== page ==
There are some quite obvious tips for a successful lobster hunt. One includes night diving. Lobster are nocturnal and venture forth from rocky lairs under the cover of darkness. They are much easier to capture when out in the open.

Some tips are not as well known. Example: Lobsters swim “backwards” or tail-first. Always bag your lobster tail-first so they swim right in.

Then there are those tips that are obscure enough to qualify as “secrets.” That is what we are dealing with here; the stuff “bug” hunters do not give up easily. Some of it, however, can even be construed as opinion or even a bit of “urban legend.”


In your night diving for lobster, you want the biggest, most post powerful, bad-ass light you can get your hands on. We’re talking something that would blind E.T. here.

Two reasons: Night diving is much like tunnel vision with your light limiting your scope of vision. The wider the beam of light the more bottom you’ll see and the more likely you’ll be to see bugs out roaming about.

The second reason is a bit more devious. If your light is blinding bright, the moment your light hits that critter, it will freeze, like a deer caught in the headlights of a car. In shock, it will only freeze for a moment, but it may be just enough to give you that extra jump on ’em.

If the lobster is out in the open, don’t grab ’em, pin ’em. In one fell swoop, come down on the lobster and pin them to the bottom with your hand. If you simply go for a grab, the lobster will be gone by the time you think to clinch your fingers around their spiny little bodies.

Quite obviously, Pacific Coast lobster lack the large pinching claws of their east coast relatives. They do, however, have a lot of very sharp spines (hence the common name “spiny lobster”). Most of these spines can easily penetrate cheap dive gloves and puncture flesh. I have seen many a lobster lost because of pain. I have also seen divers having a good night throw in the towel simply because their hands hurt. And a final little tip along the same lines: lobsters can and do bite!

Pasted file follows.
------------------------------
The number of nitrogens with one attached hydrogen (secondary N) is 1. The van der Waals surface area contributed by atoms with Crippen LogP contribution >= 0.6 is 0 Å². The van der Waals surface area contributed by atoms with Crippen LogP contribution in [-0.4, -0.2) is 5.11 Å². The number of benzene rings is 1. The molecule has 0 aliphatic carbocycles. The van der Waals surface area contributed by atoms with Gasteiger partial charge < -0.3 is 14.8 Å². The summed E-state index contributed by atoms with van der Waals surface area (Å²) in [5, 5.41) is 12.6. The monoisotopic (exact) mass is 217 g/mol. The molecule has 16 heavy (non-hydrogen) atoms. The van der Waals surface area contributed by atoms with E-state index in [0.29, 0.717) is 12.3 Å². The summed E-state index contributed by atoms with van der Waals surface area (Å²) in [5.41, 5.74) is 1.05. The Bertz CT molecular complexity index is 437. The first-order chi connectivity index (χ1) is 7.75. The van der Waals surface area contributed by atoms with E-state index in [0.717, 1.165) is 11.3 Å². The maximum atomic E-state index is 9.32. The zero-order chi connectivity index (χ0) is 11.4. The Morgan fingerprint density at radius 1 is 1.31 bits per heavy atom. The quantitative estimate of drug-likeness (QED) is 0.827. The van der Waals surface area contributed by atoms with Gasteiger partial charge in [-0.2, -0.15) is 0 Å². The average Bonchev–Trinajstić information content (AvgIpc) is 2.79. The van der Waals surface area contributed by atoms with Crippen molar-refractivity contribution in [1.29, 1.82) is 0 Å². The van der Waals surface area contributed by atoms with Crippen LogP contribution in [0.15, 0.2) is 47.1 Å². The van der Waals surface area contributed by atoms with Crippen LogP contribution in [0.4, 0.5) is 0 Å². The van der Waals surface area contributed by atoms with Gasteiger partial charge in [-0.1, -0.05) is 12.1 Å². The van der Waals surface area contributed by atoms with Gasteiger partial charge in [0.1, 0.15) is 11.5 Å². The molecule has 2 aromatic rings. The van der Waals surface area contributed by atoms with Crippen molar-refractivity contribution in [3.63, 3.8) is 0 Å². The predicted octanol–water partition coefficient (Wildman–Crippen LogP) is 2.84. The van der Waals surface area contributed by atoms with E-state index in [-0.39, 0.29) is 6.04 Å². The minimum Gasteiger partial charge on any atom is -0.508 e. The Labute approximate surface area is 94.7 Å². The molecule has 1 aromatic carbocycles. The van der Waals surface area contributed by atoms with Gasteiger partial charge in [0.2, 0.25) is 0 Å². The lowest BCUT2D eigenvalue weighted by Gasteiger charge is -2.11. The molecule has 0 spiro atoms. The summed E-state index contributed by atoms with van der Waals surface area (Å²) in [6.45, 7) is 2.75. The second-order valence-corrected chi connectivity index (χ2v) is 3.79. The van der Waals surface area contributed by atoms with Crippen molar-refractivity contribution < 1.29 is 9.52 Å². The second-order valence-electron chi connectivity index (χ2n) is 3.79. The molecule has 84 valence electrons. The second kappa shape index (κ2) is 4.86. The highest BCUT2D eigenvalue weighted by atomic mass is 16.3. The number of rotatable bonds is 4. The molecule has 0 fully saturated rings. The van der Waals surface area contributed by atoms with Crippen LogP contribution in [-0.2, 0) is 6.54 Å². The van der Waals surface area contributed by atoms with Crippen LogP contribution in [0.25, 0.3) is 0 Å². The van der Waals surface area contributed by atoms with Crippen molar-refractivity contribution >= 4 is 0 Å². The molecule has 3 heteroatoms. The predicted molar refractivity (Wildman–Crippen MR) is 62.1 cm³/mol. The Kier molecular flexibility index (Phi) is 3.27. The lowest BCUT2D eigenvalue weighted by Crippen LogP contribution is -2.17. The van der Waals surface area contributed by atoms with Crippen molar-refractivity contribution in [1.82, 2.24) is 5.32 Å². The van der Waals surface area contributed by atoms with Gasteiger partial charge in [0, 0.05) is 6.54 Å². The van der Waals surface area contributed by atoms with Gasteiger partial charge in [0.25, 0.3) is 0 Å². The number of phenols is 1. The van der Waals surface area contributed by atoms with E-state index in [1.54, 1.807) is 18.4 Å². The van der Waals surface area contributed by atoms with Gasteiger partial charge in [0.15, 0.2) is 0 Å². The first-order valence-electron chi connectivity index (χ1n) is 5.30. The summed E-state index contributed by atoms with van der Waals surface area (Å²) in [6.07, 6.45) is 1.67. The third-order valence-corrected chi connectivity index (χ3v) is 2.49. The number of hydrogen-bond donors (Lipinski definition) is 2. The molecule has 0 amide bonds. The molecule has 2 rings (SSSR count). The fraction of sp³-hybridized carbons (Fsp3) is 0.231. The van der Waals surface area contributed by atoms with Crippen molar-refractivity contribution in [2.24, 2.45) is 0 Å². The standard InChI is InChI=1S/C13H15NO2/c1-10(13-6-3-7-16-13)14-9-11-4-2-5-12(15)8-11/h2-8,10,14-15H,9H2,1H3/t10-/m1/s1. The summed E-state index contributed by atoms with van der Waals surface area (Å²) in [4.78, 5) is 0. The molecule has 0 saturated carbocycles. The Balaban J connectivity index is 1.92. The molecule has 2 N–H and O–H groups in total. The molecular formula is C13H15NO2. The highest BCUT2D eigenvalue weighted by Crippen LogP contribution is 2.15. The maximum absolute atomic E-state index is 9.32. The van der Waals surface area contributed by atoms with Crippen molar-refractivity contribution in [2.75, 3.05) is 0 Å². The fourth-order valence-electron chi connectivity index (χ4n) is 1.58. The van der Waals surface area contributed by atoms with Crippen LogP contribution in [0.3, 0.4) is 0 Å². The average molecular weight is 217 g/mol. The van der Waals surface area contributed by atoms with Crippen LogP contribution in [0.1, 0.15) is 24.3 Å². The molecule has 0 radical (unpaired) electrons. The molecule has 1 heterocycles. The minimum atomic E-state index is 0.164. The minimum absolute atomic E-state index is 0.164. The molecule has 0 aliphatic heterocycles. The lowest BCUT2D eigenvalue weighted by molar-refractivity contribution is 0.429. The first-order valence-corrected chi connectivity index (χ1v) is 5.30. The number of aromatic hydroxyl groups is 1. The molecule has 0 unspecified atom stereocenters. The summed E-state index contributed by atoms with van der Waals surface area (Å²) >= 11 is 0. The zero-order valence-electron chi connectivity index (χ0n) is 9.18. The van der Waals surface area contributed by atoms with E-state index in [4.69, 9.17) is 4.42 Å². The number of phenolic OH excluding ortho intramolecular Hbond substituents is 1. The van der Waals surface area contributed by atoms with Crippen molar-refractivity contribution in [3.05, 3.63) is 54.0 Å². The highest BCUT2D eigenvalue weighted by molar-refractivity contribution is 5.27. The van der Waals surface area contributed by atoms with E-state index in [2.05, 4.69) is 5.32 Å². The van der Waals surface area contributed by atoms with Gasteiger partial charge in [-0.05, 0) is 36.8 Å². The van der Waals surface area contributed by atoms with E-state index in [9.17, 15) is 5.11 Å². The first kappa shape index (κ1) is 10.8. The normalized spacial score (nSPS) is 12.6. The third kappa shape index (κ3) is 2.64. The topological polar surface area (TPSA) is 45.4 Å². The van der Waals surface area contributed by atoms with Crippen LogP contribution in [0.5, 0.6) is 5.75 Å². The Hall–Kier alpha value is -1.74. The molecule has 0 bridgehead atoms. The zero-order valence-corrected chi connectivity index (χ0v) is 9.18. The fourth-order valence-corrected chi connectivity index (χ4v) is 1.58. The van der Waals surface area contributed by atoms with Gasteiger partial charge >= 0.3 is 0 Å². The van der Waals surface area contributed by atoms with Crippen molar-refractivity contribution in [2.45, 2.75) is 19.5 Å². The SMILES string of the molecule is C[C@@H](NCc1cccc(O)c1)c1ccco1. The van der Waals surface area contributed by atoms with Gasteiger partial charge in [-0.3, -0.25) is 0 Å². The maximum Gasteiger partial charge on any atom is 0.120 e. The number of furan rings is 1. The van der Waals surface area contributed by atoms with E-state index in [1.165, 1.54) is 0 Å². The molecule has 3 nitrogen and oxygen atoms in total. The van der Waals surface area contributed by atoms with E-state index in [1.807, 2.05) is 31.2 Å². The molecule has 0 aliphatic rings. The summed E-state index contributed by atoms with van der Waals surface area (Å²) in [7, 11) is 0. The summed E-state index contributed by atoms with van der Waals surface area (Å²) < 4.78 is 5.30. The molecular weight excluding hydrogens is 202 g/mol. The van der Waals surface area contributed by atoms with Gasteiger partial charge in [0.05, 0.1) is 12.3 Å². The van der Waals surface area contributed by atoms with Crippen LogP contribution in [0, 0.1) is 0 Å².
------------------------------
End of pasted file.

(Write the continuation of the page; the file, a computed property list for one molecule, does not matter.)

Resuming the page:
Competition for lobster is intense and your biggest competitor is commercial trappers. While lobster trap buoys on the surface is a good way to find a reef, it generally means that site is already fished out, or at least well on its way to being so.

There are a handful of ways to avoid competing directly with the commercial trappers. First, take advantage of the early jump afforded to divers. The sport diver season for taking lobster starts four days before the commercial trapping season. Take advantage of those four days. For 2000, lobster season opens at 12:01 a.m. on Saturday, September 30.

Second, dive where they can’t trap. Trapping is illegal along the frontside of Catalina Island. That is why, although heavily dived every year by divers, Catalina is a consistent producer of lobster.

They also can’t bring their boats in shallow. Lobster boats rarely pull into 10 feet of water for fear of wrecking their boats. If you can handle the sometimes surgy conditions, shallow water lobster diving can really pay off.


During the daytime, and all too often at night, lobsters hide backed into crevices, heads just poking out. Just how you get them out of the crevice is perhaps the most difficult challenge you face in lobster hunting.

Lobsters are, all at once, curious, stupid, yet highly reactive. This means that they will often venture forth from their holes curious who and what you are. But the moment they sense danger, they flee backwards into their crevice. It’s important that you do not hesitate to study the situation too long. Move in quickly, hopefully getting a hold of the head. The base of the antennae is also good (sometimes called the “horns”) as these will not break off (unlike the antennae).

Now comes the hard part that, if you don’t play your cards right, you might lose. The lobster will do what is known as “locking-up,” by pressing its legs down and body up it will wedge itself rock-solid into the crevice.

Inside the little bug brain is a small grain of sand that tells that lobster whether its upside down or right side up. Give the bug a good shake and its equilibrium is so thrown off that odds are they’ll let go and slide right on out.